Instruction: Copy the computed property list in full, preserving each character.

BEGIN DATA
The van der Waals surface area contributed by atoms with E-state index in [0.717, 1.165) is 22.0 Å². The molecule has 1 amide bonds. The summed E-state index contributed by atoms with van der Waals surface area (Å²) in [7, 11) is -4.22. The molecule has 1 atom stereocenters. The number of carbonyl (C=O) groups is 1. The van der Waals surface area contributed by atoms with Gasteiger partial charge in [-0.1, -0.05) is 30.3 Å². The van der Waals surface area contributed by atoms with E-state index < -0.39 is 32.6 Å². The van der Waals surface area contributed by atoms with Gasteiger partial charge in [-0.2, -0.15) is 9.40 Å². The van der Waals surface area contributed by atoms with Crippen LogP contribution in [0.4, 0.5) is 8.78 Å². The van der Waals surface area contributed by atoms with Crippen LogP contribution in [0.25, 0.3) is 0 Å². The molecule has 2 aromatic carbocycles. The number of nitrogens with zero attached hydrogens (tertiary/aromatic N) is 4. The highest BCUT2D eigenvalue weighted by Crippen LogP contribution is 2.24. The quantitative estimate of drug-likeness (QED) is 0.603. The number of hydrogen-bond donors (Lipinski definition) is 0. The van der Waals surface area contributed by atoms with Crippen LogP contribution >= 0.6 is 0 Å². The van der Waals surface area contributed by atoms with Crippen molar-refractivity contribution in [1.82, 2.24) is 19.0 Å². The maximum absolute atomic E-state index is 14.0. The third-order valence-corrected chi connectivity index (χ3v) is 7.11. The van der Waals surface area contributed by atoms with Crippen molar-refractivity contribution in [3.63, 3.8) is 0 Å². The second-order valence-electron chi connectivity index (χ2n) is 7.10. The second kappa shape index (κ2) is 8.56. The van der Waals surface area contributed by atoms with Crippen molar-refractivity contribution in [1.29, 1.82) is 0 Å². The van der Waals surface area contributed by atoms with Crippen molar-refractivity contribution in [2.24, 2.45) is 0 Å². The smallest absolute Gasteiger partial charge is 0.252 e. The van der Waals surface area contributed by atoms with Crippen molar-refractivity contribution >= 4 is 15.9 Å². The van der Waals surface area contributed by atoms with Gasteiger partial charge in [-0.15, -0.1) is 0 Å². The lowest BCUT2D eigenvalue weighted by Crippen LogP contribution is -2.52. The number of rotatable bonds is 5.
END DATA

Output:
The van der Waals surface area contributed by atoms with E-state index in [0.717, 1.165) is 22.0 Å². The molecule has 1 amide bonds. The summed E-state index contributed by atoms with van der Waals surface area (Å²) in [7, 11) is -4.22. The molecule has 1 atom stereocenters. The number of carbonyl (C=O) groups is 1. The van der Waals surface area contributed by atoms with Gasteiger partial charge in [-0.1, -0.05) is 30.3 Å². The van der Waals surface area contributed by atoms with E-state index < -0.39 is 32.6 Å². The van der Waals surface area contributed by atoms with Gasteiger partial charge in [-0.2, -0.15) is 9.40 Å². The van der Waals surface area contributed by atoms with Crippen LogP contribution in [0.4, 0.5) is 8.78 Å². The van der Waals surface area contributed by atoms with Crippen LogP contribution in [0.25, 0.3) is 0 Å². The molecule has 2 aromatic carbocycles. The number of nitrogens with zero attached hydrogens (tertiary/aromatic N) is 4. The highest BCUT2D eigenvalue weighted by Crippen LogP contribution is 2.24. The quantitative estimate of drug-likeness (QED) is 0.603. The number of hydrogen-bond donors (Lipinski definition) is 0. The van der Waals surface area contributed by atoms with Crippen LogP contribution >= 0.6 is 0 Å². The van der Waals surface area contributed by atoms with Crippen molar-refractivity contribution in [1.82, 2.24) is 19.0 Å². The maximum absolute atomic E-state index is 14.0. The third-order valence-corrected chi connectivity index (χ3v) is 7.11. The van der Waals surface area contributed by atoms with Crippen molar-refractivity contribution in [3.63, 3.8) is 0 Å². The second-order valence-electron chi connectivity index (χ2n) is 7.10. The second kappa shape index (κ2) is 8.56. The van der Waals surface area contributed by atoms with Crippen molar-refractivity contribution in [1.29, 1.82) is 0 Å². The van der Waals surface area contributed by atoms with Crippen molar-refractivity contribution in [2.24, 2.45) is 0 Å². The smallest absolute Gasteiger partial charge is 0.252 e. The van der Waals surface area contributed by atoms with Crippen molar-refractivity contribution >= 4 is 15.9 Å². The van der Waals surface area contributed by atoms with Gasteiger partial charge in [-0.15, -0.1) is 0 Å². The lowest BCUT2D eigenvalue weighted by Crippen LogP contribution is -2.52. The number of rotatable bonds is 5.